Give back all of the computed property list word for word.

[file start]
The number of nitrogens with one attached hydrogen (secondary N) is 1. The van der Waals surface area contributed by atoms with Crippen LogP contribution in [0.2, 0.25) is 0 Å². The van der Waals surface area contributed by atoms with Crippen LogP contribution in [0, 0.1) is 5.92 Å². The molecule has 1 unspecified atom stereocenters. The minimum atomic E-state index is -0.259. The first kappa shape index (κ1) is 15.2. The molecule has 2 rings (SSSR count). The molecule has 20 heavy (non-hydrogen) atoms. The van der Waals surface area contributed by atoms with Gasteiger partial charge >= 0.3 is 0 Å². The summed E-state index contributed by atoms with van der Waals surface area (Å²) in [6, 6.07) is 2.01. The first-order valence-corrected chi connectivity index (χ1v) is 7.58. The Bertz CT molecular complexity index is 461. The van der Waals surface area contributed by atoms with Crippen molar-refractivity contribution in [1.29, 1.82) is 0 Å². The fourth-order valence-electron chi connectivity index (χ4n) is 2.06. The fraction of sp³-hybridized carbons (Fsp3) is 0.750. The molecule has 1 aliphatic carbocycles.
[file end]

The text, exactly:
The number of nitrogens with one attached hydrogen (secondary N) is 1. The van der Waals surface area contributed by atoms with Crippen LogP contribution in [0.2, 0.25) is 0 Å². The van der Waals surface area contributed by atoms with Crippen LogP contribution in [0, 0.1) is 5.92 Å². The molecule has 1 unspecified atom stereocenters. The minimum atomic E-state index is -0.259. The first kappa shape index (κ1) is 15.2. The molecule has 2 rings (SSSR count). The molecule has 20 heavy (non-hydrogen) atoms. The van der Waals surface area contributed by atoms with Gasteiger partial charge >= 0.3 is 0 Å². The summed E-state index contributed by atoms with van der Waals surface area (Å²) in [6, 6.07) is 2.01. The first-order valence-corrected chi connectivity index (χ1v) is 7.58. The Bertz CT molecular complexity index is 461. The van der Waals surface area contributed by atoms with Crippen molar-refractivity contribution in [1.29, 1.82) is 0 Å². The fourth-order valence-electron chi connectivity index (χ4n) is 2.06. The fraction of sp³-hybridized carbons (Fsp3) is 0.750. The molecule has 1 aliphatic carbocycles.